There are endless wonderful swimming destinations in the world where you can enjoy a paddle, dip a toe or train for your next triathlon, but, we thought we’d have a look at all continents and pick our favourites from each one. We’re going to take you from Africa to Antarctica, so grab a pen and add these to your swim-focused bucket list – because these are good, really good!
Boulders Beach, Cape Town
For the animal lovers
Part of the Table Mountain National Park Marine Protected Area; Discover Boulders Beach in Cape Town, South Africa.
Cape Town has no shortage of beaches but you will want to discover this little gem on the False Bay coast because when it comes to taking a dip, you won’t be the only species swimming in these refreshing seas.
Home to a colony of African Penguins, there is no other place in the world where you can swim with these cute little seabirds. Plus, your meager admission fee of approximately £1.50 goes towards keeping the beaches safe and clean for these endangered penguins. The fee also means it certainly isn’t the most crowded beach, so it’s a win-win.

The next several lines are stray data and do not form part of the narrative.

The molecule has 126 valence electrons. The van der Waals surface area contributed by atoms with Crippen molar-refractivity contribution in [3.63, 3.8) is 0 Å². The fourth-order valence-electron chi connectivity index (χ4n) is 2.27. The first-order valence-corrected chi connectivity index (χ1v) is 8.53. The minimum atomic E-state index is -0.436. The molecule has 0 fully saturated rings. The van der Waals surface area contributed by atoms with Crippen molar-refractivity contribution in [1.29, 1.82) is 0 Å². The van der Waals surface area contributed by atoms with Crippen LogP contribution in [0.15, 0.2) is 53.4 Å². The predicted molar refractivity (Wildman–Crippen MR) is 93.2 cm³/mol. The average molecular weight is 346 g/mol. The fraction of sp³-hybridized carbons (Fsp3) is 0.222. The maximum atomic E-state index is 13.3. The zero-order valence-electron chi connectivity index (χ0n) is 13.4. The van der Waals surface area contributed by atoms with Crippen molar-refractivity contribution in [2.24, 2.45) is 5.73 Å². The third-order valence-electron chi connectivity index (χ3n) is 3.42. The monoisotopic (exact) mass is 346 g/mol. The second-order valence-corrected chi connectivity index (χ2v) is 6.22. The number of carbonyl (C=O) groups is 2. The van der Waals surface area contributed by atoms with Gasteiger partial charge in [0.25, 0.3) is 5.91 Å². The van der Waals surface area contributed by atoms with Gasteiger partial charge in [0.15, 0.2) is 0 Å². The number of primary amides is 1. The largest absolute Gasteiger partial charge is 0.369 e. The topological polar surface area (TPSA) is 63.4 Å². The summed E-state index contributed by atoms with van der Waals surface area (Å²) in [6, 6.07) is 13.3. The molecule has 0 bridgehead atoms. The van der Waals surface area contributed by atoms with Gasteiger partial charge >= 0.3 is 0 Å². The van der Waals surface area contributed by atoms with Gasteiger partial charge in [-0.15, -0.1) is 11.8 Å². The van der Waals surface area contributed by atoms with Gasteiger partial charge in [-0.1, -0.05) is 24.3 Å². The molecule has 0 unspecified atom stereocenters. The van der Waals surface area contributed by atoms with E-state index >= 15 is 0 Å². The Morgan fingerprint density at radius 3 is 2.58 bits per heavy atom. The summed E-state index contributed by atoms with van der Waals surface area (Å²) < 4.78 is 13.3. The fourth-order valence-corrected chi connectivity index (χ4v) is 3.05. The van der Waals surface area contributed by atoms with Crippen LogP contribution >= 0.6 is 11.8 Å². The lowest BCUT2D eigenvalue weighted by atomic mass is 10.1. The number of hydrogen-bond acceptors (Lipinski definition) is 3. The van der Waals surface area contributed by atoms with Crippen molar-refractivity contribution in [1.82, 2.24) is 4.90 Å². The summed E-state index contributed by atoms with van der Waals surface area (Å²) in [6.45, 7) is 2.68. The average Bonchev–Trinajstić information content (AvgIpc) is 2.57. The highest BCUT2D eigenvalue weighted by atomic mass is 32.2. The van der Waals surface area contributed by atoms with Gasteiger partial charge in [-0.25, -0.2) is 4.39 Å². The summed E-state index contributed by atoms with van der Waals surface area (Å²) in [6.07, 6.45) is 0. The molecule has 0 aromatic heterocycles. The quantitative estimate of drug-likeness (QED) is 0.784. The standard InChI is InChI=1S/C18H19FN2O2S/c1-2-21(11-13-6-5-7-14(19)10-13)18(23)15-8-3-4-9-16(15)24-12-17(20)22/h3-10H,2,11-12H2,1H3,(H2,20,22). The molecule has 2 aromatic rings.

Open 9am to 5pm all year round, this is a truly special swimming destination for the whole family or animal lovers out there. Your admission gets you close to the Colony along a boardwalk; You can see the penguins eating, sleeping and waddling around whilst they chat together. Despite being separate to the swimming beach, you will most likely find a penguin at your picnic – they’re not a species that are particularly deterred by fences.
When it is time to take a swim, if you do spot some of these little guys, you’ll have a hard time keeping up; they can reach a staggering 15 miles per hour in the water. Perhaps then, you can get some tips for your next open water race instead?
For secret gem-seekers
Famed for its spectacular sparkling waters, Greece for many is THE summer holiday destination, but many haven’t yet discovered the island of Milos.